[This is part of the Justification: Five Views mini-series]
Michael F. Bird represents a progressive Reformed view on justification, which he differentiates from a traditional Reformed view this way:
I consider myself Reformed in the sense that I believe in the supremacy of Scripture in the life of the church, I hold to a Calvinistic scheme of salvation, I have a theological framework that is broadly covenantal, and I regard the Reformed confessions as good though clearly fallible summaries of Scripture (131).
He then goes on to say he considers his view “progressive” because he is (1) open to modify the tradition, (2) wants to be free of the “theological straight jacket” that he sees Reformation theologians wearing while reading Paul, and (3) thinks Reformed interpretations of Paul have missed the social context (131-132). His essay then consists of exegetical work in the relevant passages of Galatians and Romans 1-4 (due to space), and then an examination of the term “imputation,” followed by a comparison of James and Paul on justification.
Bird is concerned that too many people (most likely he has evangelicals of the Reformed variety in mind) make the gospel into simply justification, privileging it over “other equally important images like redemption, reconciliation, and adoption” (133). This is his segue into examining the social context that Paul uses in Galatians and Romans for bringing up justification by faith.
Space here keeps me from detailing too much of Bird’s exegetical arguments, but one thing to note is that he helps the reader move beyond seeing Paul’s talk about the law either battling legalism (traditional Reformed/evangelical) or ethnocentricism (New Perspective on Paul). Instead, Bird shows how both problems dovetail into each other. This means that the issues are not quite the neat little dichotomy that they are usually presented as being.
From there, he looks deeper into the nature of imputation and whether or not it is exegetically visible in the New Testament or whether it is a systematic theological deduction. Bird argues for the latter, and I tend to agree with this assessment. The issue then is what to do with the “imputation” language. Bird argues that our union with Christ is what makes us righteous, not necessarily having Christ’s active obedience credited to our account. For this latter concept, Bird examines the relevant passages and concludes there is no clear passage of Scripture that says Christ’s active obedience for keeping the law perfectly is credited to believers. His contention is that our union with Christ unites us to his life, death, and resurrection. In this sense, we lived the life Christ lived (perfect obedience), died the death that he died, and one day will rise into new life just as he did. Bird then marshals N. T. Wright and Calvin for support on this point.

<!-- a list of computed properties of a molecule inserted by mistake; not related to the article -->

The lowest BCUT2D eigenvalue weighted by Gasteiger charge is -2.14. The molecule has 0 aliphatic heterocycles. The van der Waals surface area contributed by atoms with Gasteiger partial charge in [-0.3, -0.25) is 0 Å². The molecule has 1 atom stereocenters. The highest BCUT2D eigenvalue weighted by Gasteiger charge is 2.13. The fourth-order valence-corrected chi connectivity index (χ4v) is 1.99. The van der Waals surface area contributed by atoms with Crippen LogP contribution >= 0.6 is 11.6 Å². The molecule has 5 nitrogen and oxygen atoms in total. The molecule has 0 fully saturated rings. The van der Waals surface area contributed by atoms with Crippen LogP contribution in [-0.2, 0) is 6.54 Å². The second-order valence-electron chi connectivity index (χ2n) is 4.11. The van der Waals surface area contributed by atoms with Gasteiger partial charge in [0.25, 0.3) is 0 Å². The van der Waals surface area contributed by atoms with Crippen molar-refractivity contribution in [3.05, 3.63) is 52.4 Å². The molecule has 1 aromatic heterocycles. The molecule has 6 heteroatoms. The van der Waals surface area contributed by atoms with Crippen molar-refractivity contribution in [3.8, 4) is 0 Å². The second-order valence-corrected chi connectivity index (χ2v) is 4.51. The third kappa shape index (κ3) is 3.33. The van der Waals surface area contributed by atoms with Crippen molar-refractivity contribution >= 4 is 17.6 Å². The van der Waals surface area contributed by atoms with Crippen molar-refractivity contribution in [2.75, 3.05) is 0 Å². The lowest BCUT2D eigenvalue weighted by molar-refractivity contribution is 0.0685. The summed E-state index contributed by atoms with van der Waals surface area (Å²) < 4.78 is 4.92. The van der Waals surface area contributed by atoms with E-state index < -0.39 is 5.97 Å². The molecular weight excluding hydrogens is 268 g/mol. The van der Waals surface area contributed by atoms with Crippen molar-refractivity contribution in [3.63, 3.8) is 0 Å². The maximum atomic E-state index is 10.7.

To end out, Bird looks at Paul and James in comparison. Here he makes the very important point that Paul uses different Greek prepositions for talking about being justified by faith (dia or ek) or talking about being justified according to works (kata). He then states clearly that “we are not justified by mere assent [what James is saying] nor judged by a criterion of synergism [what Paul and James are not saying]” (154).
Overall, I am very appreciative of Bird’s work and find his position the most favorable in the book. Horton of course disagrees, but mainly on the ground that either a) Bird is departing from the Reformers interpretation of Scripture or b) what he is saying isn’t “progressive” and can already be found in the Reformers. James Dunn is more appreciative and says that he has “very little substantive disagreement,” and his criticisms are “mostly minor and not very significant” (163). Though this is just my speculation, it seems the only substantial difference between Bird’s view and Dunn’s view is that the former is a Calvinist and interprets texts in that manner, and the latter is an Arminian and openly admits that contributes to his interpretive positions (106).
Veli-Matti Karkkainen takes some offense to Bird’s definition of progressive and asserts that traditionalists don’t merely restate and repeat views of the past. Beyond that, Karkkainen does not want to dispense with imputation and wants to retain it for its traditional value (You can decide whether this constitutes irony or not).
What struck me as perhaps the most odd is the Catholic response from Gerald O’Collins. It is odd for two reasons (1) the majority of the response is outlining 7 areas of agreement rather than criticism, (2) the one thing he is critical of is Bird’s holding to penal substitutionary atonement which O’Collins. He is all for Christ’s atoning death, but states that the Scriptures “do not support the picture of Jesus literally taking upon himself and carrying the sins of others and so being (literally again) “condemned” and “punished” by God” (173).
While a response to this would take up an entire blog post, I’ll just note here in passing that it seems a very odd thing to pick out as the one criticism. I’ll just close then by reiterating my appreciation for Bird’s position and my agreement that his view, or something close to it, is the best interpretive option.